Book review: China's Second Continent: How a Million Migrants Are Building a New Empire in Africa
China's Second Continent: How a Million Migrants Are Building a New Empire in Africa
by Howard French
Africa has entered a new age of Chinese imperialism, it is said. Prompted by that perception, foreign correspondent Howard French embarks on an epic trek across Africa to gauge the impact of investment by a million-strong Chinese business cohort. Despite the blurb's tactful talk of "nuance", French's findings are damning - forget China's "win-win" blandishments, he says.
"China had not so much broken with the paternalism of the West that it so often decried, as replaced it with a new one of its own. Africans were not really brothers. Not at all. Behind the fraternal masks, Chinese officials thought of them as children, capable only of baby steps, to be brought along with sugary inducements and infantilising speech," French writes.
His case rests on exhaustive research. Like a cross between Dr Livingstone and Naomi Klein, he visits a spectrum of countries including Mozambique and Liberia to Mali, Guinea, Sierra Leone, Zambia and Ghana. Impressively, he talks to his sources in a range of languages including Putonghua, French and Portuguese.
His roving exposé suggests that the commercial colonists have an arrogant attitude. Branding local hires lazy, the Chinese pay peanuts, meanwhile trashing the environment, driven by greed, according to Mozambique-based analyst Joao Pereirah.
"They take everything down, from the big trees to the small trees, and they don't do any replanting. When you speak with a Chinese company, as I have with the directors of timber companies, they'll say, 'Our problem is not your environment. Your environment is a question for your future, not mine. Talk to me about money. I came here to make money and I have brought money to your country'."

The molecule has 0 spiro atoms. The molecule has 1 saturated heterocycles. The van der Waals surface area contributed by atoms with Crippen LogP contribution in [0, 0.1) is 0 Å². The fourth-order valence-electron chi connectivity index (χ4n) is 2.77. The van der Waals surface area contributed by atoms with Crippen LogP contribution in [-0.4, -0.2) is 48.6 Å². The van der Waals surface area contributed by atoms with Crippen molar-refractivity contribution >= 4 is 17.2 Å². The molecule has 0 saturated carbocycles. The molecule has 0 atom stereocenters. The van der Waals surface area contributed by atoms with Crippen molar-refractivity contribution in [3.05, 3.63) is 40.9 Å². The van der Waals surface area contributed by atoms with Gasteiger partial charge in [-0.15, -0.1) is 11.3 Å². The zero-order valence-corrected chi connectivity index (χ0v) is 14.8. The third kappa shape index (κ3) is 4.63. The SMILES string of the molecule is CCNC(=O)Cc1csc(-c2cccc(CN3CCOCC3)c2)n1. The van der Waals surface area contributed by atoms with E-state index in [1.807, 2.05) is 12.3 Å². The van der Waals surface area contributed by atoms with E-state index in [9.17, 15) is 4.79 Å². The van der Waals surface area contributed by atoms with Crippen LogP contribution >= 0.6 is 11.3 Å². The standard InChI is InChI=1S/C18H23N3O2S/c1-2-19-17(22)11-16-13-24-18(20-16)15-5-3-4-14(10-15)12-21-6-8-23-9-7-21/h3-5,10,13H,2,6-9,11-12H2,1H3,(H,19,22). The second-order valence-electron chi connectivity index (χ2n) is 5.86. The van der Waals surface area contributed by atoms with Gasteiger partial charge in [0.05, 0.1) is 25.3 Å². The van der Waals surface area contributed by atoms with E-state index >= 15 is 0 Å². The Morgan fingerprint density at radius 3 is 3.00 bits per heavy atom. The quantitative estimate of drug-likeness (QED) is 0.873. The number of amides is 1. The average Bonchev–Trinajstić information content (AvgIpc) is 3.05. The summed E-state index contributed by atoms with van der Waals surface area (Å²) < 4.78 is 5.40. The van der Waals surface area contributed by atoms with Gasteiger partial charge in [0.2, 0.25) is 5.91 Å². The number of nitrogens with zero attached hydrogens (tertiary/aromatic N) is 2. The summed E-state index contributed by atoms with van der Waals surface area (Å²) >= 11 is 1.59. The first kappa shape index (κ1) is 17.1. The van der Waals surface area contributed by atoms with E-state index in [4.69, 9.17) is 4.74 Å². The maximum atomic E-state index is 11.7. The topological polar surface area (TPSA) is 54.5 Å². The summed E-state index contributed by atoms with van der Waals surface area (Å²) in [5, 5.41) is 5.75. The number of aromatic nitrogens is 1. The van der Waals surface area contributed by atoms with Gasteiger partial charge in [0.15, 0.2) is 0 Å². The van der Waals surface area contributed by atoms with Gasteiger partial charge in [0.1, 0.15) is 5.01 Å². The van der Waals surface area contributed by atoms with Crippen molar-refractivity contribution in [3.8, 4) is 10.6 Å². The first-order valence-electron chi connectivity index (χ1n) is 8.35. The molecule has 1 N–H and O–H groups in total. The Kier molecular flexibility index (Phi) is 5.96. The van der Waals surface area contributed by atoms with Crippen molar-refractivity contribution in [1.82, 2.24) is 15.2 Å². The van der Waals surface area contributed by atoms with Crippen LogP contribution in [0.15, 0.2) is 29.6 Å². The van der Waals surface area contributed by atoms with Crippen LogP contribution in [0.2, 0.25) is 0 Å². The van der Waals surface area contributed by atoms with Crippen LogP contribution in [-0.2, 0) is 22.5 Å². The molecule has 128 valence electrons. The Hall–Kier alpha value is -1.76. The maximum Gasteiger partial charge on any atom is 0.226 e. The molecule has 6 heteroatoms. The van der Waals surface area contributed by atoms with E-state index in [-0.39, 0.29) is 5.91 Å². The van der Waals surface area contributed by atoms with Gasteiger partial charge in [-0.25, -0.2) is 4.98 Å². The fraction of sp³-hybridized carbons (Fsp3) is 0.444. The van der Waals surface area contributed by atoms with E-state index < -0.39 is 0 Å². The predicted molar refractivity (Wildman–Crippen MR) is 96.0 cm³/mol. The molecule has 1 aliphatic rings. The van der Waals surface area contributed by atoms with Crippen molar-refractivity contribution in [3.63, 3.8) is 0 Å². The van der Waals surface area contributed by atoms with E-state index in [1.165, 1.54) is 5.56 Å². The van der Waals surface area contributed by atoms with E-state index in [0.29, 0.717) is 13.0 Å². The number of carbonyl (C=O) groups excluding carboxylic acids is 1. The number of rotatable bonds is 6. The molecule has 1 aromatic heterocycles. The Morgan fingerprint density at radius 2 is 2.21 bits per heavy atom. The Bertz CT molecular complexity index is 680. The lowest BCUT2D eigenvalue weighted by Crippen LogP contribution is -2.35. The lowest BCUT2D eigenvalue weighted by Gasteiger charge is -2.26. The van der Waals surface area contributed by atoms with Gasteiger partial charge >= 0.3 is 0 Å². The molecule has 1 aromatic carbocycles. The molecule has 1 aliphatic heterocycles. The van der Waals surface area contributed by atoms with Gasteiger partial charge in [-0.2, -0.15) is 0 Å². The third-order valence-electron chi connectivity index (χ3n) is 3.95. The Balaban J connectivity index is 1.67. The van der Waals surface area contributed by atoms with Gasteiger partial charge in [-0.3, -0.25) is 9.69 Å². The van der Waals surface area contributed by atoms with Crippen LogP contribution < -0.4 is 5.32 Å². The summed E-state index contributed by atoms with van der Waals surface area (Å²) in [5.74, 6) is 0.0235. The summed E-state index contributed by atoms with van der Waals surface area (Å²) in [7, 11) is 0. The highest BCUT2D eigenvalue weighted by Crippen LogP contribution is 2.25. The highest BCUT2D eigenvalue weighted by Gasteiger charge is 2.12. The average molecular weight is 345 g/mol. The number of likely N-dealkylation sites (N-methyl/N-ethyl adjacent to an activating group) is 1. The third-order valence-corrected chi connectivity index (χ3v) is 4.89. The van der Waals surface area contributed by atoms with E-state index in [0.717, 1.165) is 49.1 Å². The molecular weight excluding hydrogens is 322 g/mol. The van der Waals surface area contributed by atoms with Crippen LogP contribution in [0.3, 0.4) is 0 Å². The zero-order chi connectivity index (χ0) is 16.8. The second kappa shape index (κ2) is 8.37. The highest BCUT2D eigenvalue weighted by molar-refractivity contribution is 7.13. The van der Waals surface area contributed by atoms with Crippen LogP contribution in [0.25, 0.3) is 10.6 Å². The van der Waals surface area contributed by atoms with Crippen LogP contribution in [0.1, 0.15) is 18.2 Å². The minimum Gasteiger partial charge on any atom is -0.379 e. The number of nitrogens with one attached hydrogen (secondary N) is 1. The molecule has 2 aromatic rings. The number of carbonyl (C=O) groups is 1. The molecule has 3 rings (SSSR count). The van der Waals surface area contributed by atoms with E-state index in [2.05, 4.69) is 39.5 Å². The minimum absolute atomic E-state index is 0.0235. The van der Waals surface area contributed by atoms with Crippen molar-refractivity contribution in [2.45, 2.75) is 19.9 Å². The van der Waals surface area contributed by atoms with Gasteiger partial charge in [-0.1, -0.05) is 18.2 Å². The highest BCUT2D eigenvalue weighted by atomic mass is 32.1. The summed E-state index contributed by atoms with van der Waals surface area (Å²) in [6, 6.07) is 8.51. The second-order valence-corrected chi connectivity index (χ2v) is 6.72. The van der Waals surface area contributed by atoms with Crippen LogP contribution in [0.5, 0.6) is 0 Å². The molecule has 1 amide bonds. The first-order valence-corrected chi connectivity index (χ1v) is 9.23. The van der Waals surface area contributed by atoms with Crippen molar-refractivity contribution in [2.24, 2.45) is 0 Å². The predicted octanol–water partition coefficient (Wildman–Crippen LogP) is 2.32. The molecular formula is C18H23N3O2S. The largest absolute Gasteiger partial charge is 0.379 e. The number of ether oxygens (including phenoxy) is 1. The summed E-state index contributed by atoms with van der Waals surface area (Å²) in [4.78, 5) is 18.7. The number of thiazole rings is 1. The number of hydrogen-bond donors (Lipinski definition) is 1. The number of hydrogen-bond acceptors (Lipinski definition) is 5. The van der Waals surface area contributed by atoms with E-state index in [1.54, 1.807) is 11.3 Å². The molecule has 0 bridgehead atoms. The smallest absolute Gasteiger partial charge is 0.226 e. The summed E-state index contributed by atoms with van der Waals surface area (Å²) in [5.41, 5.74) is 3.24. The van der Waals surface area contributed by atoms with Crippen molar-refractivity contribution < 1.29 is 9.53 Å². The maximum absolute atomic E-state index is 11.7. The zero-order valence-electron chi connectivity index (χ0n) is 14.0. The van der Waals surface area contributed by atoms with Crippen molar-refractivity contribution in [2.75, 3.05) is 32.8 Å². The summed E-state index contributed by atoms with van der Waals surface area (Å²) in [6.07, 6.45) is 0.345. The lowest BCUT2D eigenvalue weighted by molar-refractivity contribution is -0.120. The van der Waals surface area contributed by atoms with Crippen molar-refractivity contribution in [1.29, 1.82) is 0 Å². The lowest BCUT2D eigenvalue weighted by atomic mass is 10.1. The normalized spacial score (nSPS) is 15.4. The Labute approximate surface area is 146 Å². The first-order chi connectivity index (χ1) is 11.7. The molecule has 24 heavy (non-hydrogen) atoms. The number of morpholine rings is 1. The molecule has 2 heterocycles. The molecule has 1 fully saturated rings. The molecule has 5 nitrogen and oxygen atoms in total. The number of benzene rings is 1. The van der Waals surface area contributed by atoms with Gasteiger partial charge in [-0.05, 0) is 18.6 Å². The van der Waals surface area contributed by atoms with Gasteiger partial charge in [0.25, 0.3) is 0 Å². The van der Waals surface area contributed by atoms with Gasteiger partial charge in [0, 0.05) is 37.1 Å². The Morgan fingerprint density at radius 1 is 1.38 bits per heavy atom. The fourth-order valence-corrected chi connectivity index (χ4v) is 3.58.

China tries to counter its rapacious image in Africa by "parachuting hardware": pursuing giant construction projects that spawn bridges and stadiums. But development requires more than pouring concrete and building things, French says.
Some critics may protest that he is biased against China - but its development style could be seen as more pragmatic and less patronising than the old-school charitable Western approach.
Still, French's scathing survey of China's new "empire" has clout. The veteran reporter cites many on-the-ground sources. Readers meet a swathe of angry Africans and brash Chinese immigrants including a timber entrepreneur razing Liberia's old-growth redwoods and a monstrous farming baron who badmouths "the blacks".
Apparently, Africa is doomed to exploitation, whichever country intrudes - as France, Britain and Portugal did in their scramble for wealth before. It's a grim thought.
China's Second Continent contains at least one top business tip, from Chinese construction company aide Shuai Yuhua. Never go anywhere that has no Chinese, because making money is impossible in those areas.
Another of the hard-nosed, topical travelogue's pluses is its descriptive flourishes - French has a keen eye for landscape. Witness this Niger snapshot anchored in memories of visiting the area as a college student, by train and bush taxi, from Côte d'Ivoire.
As the author walks the dusty, unpaved streets through the old city's heart, he studies the buildings: "old, earthen African structures or the functional Cartesian French colonial ones; the fat, buzzing flies that follow obsessively as one walks, eager for a sip of one's sweat; the sweet smell of mangoes from trees that hung pregnant and heavy with the fruit."
The two-time Pulitzer Prize nominee invokes the senses of sound, smell and taste for maximum impact, remarkably proving that poetry and geopolitics can mix.